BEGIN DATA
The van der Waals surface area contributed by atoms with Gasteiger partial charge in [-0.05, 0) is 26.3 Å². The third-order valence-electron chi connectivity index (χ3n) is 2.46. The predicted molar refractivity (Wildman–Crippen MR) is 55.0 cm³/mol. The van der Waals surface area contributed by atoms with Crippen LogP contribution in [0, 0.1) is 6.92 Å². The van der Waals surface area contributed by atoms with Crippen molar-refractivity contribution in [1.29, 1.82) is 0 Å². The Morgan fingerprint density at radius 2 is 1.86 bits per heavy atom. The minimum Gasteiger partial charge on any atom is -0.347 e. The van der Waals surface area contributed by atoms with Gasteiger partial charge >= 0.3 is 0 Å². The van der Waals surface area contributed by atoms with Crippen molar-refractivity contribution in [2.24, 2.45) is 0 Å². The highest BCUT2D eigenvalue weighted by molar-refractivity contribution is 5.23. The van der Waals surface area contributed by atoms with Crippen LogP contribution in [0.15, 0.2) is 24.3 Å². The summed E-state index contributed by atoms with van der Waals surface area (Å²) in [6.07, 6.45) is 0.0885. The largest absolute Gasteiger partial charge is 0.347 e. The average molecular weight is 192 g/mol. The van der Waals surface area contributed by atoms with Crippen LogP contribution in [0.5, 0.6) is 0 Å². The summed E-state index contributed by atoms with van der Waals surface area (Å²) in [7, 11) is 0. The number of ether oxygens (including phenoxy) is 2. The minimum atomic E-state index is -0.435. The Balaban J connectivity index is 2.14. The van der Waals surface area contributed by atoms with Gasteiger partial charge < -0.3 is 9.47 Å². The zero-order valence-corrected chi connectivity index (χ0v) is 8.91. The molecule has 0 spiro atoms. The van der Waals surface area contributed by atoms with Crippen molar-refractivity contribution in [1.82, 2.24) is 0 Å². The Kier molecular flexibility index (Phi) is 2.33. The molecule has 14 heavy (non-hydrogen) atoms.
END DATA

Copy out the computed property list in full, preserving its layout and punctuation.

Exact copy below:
The van der Waals surface area contributed by atoms with Gasteiger partial charge in [-0.05, 0) is 26.3 Å². The third-order valence-electron chi connectivity index (χ3n) is 2.46. The predicted molar refractivity (Wildman–Crippen MR) is 55.0 cm³/mol. The van der Waals surface area contributed by atoms with Crippen LogP contribution in [0, 0.1) is 6.92 Å². The van der Waals surface area contributed by atoms with Crippen molar-refractivity contribution in [1.29, 1.82) is 0 Å². The Morgan fingerprint density at radius 2 is 1.86 bits per heavy atom. The minimum Gasteiger partial charge on any atom is -0.347 e. The van der Waals surface area contributed by atoms with Gasteiger partial charge >= 0.3 is 0 Å². The van der Waals surface area contributed by atoms with Crippen molar-refractivity contribution in [2.24, 2.45) is 0 Å². The highest BCUT2D eigenvalue weighted by molar-refractivity contribution is 5.23. The van der Waals surface area contributed by atoms with Crippen LogP contribution in [0.15, 0.2) is 24.3 Å². The summed E-state index contributed by atoms with van der Waals surface area (Å²) in [6.07, 6.45) is 0.0885. The largest absolute Gasteiger partial charge is 0.347 e. The average molecular weight is 192 g/mol. The van der Waals surface area contributed by atoms with Crippen LogP contribution in [0.5, 0.6) is 0 Å². The summed E-state index contributed by atoms with van der Waals surface area (Å²) in [7, 11) is 0. The number of ether oxygens (including phenoxy) is 2. The minimum atomic E-state index is -0.435. The Balaban J connectivity index is 2.14. The van der Waals surface area contributed by atoms with Gasteiger partial charge < -0.3 is 9.47 Å². The zero-order valence-corrected chi connectivity index (χ0v) is 8.91. The molecule has 0 spiro atoms. The van der Waals surface area contributed by atoms with Crippen molar-refractivity contribution in [1.82, 2.24) is 0 Å². The Kier molecular flexibility index (Phi) is 2.33. The molecule has 14 heavy (non-hydrogen) atoms.